News / South Africa

Gopolang Moloko
3 minute read
4 Oct 2018
3:20 pm

No ‘new dawn’, just pain and ‘stimulated’ fuel prices – IFP

Gopolang Moloko

Food prices, commuting costs and inequality have gone up but salaries are staying the same, according to the IFP.

IFP MP Mkhuleko Hlengwa. Image: Twitter/Mkhuleko Hlengwa

Inkatha Freedom Party have tabled an open letter to president Cyril Ramaphosa urging him to scrap fuel levies.

The letter elaborates how the party was optimistic at the election of Ramaphosa, hoping for prosperity. They describe the presidents’ slogan ‘a new dawn’ as signifying an era ushering in change as “nothing short of pain and struggle for the majority of South Africans.”

“The more things change the more they stay the same.”

The IFP blames government for April’s VAT increase of 1%, with the fuel levy escalating to 52 cents.

“As I write to you, the fuel price stands at its highest without any hope in sight that the situation will improve in the immediate future, yet there is nothing coming from you Sir,” spokesperson Mkhuleko Hlengwa said in the letter.

“The economy is not growing, unemployment is rising, taxes have increased across the board and salaries have not increased significantly to make up for the now 7th increase in the fuel price.”

The party reminded the ANC of a statement it released in September 1993 in which it demanded the suspension of a petrol price increase.

“The ill-considered and uncaring decision to increase the petrol price only confirms the NP government does not have the interests of the majority of South Africans, who are poor and struggling desperately to make ends meet, at heart. If the government persists in pressing ahead with these indefensible price hikes, they will be inviting a similar reaction to that when VAT was increased. Now is the time for them to establish the tradition of a government that cares for and consults with its citizens,” was what the ANC’s statement said in 1993.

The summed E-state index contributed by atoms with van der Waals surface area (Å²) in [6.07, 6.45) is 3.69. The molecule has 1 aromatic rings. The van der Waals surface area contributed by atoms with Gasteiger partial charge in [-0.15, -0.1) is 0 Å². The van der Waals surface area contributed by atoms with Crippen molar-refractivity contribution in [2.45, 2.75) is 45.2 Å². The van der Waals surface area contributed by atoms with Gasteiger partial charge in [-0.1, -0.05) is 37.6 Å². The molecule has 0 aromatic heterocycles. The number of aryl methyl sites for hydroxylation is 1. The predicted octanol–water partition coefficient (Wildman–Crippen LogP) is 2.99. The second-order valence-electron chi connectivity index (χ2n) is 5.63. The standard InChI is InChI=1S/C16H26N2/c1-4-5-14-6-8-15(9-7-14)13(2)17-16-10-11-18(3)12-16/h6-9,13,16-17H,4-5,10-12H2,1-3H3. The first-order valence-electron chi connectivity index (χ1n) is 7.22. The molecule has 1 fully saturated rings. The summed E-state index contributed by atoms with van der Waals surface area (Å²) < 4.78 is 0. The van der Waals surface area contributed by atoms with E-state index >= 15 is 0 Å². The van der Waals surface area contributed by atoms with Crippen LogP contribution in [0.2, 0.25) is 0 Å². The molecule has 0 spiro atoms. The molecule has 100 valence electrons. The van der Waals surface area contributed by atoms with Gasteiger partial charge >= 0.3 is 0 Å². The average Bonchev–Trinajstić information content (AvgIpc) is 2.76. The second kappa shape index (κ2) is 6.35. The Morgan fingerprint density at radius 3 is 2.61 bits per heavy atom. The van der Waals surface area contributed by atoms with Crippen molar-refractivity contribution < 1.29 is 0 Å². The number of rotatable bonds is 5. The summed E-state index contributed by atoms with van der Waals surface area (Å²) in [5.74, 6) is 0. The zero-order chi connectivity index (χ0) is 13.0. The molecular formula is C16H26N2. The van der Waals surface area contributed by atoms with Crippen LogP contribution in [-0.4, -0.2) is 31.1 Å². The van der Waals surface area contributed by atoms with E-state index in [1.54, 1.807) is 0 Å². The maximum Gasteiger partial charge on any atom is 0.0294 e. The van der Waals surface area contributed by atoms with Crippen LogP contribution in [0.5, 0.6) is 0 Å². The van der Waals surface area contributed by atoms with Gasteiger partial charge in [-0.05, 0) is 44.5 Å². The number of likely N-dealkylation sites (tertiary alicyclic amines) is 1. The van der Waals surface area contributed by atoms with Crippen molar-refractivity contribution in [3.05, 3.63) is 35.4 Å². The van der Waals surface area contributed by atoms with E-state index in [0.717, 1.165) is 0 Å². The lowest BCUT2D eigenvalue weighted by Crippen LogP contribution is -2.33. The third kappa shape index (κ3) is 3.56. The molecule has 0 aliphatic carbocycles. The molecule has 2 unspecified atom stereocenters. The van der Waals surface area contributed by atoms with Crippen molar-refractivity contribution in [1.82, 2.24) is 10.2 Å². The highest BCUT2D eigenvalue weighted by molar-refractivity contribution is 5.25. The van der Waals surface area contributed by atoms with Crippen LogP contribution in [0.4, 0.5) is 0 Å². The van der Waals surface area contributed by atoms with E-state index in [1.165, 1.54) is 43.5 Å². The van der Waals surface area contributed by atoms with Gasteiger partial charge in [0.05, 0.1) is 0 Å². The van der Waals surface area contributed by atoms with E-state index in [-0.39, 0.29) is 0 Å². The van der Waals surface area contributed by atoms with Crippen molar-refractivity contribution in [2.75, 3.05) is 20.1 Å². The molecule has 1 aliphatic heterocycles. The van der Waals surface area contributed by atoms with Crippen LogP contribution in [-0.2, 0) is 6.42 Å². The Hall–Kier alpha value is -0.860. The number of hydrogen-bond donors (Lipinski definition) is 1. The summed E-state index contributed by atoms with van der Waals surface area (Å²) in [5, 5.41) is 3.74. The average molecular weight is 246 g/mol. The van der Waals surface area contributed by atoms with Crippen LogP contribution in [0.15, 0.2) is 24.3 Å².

The Inkatha Freedom Party said it was the poorest of the poor who were hit the hardest, with the inequality gap increasing.

“Mr President, whilst we are not in control of global prices of fuel, we are in control of the taxes and levies we charge per litre and to continue charging these taxes on the backs of the poor, your government is complicit in the oppression of the very people it is mandated to serve.

“The fuel levies of R5.30 must be suspended as a matter of urgency, until global prices of fuel have stabilised, to give relief to the majority of South Africans. They demanded the president break his silence and provide leadership.”

Ramaphosa introduced a stimulus package following an announcement by Stats SA that the country was in recession last month.

The package contains five measures to stimulate the economy.

Announcing the package to the country, he said: “Firstly, to ignite economic activity in our country, secondly, to restore investor confidence, thirdly, to prevent further job losses and of course to create new jobs, fourthly, to address some urgent challenges that affect the conditions that are faced by a number of vulnerable groups. A fifth measure has to do with the municipal area.”

The package, according to Ramaphosa, would introduce growth, enhance economic reforms and prioritse public spending to support job creation.

The IFP’s response is that food prices have gone up, commuting costs have gone up and inequality has increased.

Read the IFP’s full open letter here.

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